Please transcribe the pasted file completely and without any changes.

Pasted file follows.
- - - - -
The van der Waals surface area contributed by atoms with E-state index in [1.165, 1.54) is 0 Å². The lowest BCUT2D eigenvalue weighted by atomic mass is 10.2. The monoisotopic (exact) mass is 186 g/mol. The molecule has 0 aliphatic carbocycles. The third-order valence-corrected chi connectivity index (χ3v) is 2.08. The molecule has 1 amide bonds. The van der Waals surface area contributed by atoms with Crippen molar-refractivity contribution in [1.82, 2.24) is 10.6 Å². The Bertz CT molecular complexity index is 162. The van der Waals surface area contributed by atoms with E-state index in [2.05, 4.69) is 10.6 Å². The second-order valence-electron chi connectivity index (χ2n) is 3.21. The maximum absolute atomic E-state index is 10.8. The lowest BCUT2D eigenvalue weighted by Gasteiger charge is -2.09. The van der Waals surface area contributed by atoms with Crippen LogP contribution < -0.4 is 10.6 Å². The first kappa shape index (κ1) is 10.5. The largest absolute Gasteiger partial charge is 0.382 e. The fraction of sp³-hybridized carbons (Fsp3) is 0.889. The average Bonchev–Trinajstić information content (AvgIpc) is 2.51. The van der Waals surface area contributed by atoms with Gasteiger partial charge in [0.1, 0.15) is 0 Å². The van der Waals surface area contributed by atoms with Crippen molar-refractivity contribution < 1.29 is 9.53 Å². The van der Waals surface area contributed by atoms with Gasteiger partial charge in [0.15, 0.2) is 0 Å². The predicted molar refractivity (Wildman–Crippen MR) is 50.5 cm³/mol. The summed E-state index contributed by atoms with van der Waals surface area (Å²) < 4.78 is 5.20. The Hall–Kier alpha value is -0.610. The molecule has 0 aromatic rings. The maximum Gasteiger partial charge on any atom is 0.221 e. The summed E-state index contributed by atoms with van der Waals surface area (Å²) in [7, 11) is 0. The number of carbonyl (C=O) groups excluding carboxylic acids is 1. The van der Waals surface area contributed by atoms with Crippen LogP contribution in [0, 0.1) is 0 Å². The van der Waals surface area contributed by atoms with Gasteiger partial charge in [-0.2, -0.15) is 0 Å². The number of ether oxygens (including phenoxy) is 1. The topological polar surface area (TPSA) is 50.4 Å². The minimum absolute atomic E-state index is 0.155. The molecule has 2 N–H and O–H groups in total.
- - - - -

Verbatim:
The van der Waals surface area contributed by atoms with E-state index in [1.165, 1.54) is 0 Å². The lowest BCUT2D eigenvalue weighted by atomic mass is 10.2. The monoisotopic (exact) mass is 186 g/mol. The molecule has 0 aliphatic carbocycles. The third-order valence-corrected chi connectivity index (χ3v) is 2.08. The molecule has 1 amide bonds. The van der Waals surface area contributed by atoms with Crippen molar-refractivity contribution in [1.82, 2.24) is 10.6 Å². The Bertz CT molecular complexity index is 162. The van der Waals surface area contributed by atoms with E-state index in [2.05, 4.69) is 10.6 Å². The second-order valence-electron chi connectivity index (χ2n) is 3.21. The maximum absolute atomic E-state index is 10.8. The lowest BCUT2D eigenvalue weighted by Gasteiger charge is -2.09. The van der Waals surface area contributed by atoms with Crippen LogP contribution < -0.4 is 10.6 Å². The first kappa shape index (κ1) is 10.5. The largest absolute Gasteiger partial charge is 0.382 e. The fraction of sp³-hybridized carbons (Fsp3) is 0.889. The average Bonchev–Trinajstić information content (AvgIpc) is 2.51. The van der Waals surface area contributed by atoms with Gasteiger partial charge in [0.1, 0.15) is 0 Å². The van der Waals surface area contributed by atoms with Crippen molar-refractivity contribution < 1.29 is 9.53 Å². The van der Waals surface area contributed by atoms with Gasteiger partial charge in [0.15, 0.2) is 0 Å². The predicted molar refractivity (Wildman–Crippen MR) is 50.5 cm³/mol. The summed E-state index contributed by atoms with van der Waals surface area (Å²) < 4.78 is 5.20. The Hall–Kier alpha value is -0.610. The molecule has 0 aromatic rings. The maximum Gasteiger partial charge on any atom is 0.221 e. The summed E-state index contributed by atoms with van der Waals surface area (Å²) in [7, 11) is 0. The number of carbonyl (C=O) groups excluding carboxylic acids is 1. The van der Waals surface area contributed by atoms with Crippen LogP contribution in [0, 0.1) is 0 Å². The van der Waals surface area contributed by atoms with Gasteiger partial charge in [-0.2, -0.15) is 0 Å². The number of ether oxygens (including phenoxy) is 1. The topological polar surface area (TPSA) is 50.4 Å². The minimum absolute atomic E-state index is 0.155. The molecule has 2 N–H and O–H groups in total.